Yes, Desert Ironwood can be found in the south western part of Arizona. I am from Yuma Arizona and this stuff is everywhere around here. It is however protected. only pieces of wood that have fallen off of the remaining tree can be picked up and taken and you may not drag large pieces of wood through the desert or uproot a tree. Desert Iron wood is super hard, a lot harder than hard Maple or most other wood. it is composed of tiny wood fibers that when become airborne irritate the respitory system and eyes similar to pollen allergies.… Read more »
Is it just me, or does this species smell like bad morning breathe when sanding?
Wait until you get around either the tree “strychnos nux-vomica” : hell on earth. The latin name hints in the right direction, just guess.
On the other hand, desert ironwood is a “robiniae” which is closely related to the black locust(robinia pseudoacacia), but being also a faboidae like laburnum, they all reek -when freshly cut- of unripe crushed beans, well that’s the impression I had.
the scent almost disappears when well dried.
OMG, I would have to agree with that comparison. I’m glad he started reading this I’m going to go buy me a respirator today.
Get a p100 gas mask.
As far as work ability goes just a few notes. When its cured, it is very hard and very brittle. With my nice table saw and a brand new blade, a chunk broke of and gave me a bloody nose. Use sharp blades, bits, chisels, and tools, and sharpen often. Carbide bits and blades are recommended. That being said i love this wood. I me some pistol grips for my 1911, and just got more and more excited with each grit progression. I took it to 1000 then used superglue as the finish. Sanded that up to 2000 then polished… Read more »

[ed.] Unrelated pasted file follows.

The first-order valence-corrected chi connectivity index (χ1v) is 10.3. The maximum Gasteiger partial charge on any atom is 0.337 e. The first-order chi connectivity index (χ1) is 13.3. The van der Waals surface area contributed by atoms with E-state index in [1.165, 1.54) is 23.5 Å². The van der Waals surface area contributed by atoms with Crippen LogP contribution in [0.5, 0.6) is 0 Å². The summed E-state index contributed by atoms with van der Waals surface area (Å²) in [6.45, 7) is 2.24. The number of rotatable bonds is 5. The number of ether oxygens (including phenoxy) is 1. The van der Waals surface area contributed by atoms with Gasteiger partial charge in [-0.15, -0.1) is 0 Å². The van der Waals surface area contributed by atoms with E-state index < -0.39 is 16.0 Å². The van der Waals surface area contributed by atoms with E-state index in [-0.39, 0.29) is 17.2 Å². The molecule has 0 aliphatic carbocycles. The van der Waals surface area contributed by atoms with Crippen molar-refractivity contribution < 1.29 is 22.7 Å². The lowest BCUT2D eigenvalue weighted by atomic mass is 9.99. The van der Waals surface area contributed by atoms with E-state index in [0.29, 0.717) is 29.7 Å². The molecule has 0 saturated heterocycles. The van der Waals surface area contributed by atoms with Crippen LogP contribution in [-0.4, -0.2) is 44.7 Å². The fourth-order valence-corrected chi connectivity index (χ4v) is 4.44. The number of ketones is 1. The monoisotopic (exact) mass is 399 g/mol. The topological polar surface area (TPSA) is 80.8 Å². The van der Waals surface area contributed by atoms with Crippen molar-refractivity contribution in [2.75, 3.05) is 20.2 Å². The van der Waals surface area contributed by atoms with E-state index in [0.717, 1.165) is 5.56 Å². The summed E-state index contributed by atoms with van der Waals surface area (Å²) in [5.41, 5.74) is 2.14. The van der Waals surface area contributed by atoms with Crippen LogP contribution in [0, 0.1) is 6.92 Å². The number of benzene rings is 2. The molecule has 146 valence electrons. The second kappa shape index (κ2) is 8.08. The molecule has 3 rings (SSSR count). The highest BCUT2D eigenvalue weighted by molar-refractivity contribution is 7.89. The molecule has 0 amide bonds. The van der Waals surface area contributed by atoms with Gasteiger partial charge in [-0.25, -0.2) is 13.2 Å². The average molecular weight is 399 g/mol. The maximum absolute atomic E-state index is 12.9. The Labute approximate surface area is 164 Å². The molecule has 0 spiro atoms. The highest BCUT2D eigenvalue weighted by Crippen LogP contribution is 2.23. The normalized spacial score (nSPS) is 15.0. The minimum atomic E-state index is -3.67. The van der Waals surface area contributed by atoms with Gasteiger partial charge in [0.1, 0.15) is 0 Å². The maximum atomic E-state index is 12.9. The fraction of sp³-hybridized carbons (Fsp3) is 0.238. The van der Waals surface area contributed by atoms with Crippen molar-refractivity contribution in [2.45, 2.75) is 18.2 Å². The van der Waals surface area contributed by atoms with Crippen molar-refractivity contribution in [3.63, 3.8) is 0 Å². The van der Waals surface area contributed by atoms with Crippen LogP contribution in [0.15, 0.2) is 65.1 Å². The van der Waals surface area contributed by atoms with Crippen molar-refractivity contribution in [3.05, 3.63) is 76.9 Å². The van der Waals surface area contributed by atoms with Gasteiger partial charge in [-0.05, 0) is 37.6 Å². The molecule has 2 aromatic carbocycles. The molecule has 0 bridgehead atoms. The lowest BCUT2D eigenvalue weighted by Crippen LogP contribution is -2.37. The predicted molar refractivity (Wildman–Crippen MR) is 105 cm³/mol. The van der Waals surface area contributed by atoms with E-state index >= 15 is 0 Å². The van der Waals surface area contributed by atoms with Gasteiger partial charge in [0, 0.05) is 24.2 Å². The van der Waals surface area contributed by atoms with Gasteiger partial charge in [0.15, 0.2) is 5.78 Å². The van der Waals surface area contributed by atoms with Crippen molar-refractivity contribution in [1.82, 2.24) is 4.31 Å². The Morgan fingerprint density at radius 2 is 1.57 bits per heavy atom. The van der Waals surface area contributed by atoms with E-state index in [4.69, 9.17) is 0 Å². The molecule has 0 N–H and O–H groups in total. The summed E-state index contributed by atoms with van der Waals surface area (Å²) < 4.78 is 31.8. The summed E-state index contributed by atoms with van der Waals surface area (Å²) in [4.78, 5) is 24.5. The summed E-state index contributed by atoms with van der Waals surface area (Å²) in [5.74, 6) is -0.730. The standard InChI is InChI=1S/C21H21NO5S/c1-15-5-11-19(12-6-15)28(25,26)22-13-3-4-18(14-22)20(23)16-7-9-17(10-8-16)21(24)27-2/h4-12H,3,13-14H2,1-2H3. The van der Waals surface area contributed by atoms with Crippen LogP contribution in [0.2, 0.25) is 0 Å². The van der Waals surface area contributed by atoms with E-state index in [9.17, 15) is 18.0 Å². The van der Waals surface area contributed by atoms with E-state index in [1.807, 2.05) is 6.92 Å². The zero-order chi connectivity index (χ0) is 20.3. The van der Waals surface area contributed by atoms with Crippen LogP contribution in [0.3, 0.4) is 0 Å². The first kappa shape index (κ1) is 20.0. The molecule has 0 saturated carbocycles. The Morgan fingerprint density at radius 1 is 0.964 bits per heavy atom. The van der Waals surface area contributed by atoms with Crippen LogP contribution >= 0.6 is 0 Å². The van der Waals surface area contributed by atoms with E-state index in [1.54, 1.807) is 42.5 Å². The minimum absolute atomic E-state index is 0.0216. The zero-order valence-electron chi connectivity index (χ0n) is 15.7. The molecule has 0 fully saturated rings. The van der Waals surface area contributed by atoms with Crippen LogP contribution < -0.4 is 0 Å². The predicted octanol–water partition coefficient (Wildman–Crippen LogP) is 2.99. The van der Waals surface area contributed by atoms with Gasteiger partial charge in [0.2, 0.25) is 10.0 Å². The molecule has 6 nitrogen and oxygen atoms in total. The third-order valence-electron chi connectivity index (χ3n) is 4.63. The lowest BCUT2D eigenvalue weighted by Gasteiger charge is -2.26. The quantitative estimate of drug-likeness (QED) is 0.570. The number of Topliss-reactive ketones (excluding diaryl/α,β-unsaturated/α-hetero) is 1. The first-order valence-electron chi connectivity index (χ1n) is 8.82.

In addition to allergic reactions, Desert Ironwood also contains a lot of silica which causes permanent damage to lungs.
It will fluoresce in direct sunlight or LED lights.
currently carving a knife handle of it, so far this is the most toxic wood I’ve worked with. I’ve experienced sneezing, coughing and nasal mucus flow (dribbling). antihistamines relieved the respiratory symptoms. I don’t normally react to wood dust. I tried working it under water, the wet sawdust left a dark purple stain on my hands that has taken three days to mostly ware off. I’ve been leaching the wood in soapy water with little to no effect other than temporarily darkening the wood. I recommend a respirator type mask and working it outside and rubber gloves if working it… Read more »
Just got done turning a razor stand and seem to be having a respiratory issue. Have become very stuffy and sneezing some,have turned once before and had a very mild reaction. I thought it was a cold coming on and didn’t really think about it till today. Had my dc running but didn’t have a mask on, will remember it next time. It doesn’t seem too serious, just an observation and something I will learn from as it’s the first ever reaction to wood dust I’ve had.
my one and only wood dust reaction occurred with this wood too. you definitely want to wear clothes and gear to keep this stuff off of your skin and out of your lungs. made me quite sick for about a day, and luckily no adverse reactions down the road. i had that reaction 25 years ago. i got halfway through the black side of a turned chess set, and my buddy used the remaining chunk i had for firewood. UGHHH!!!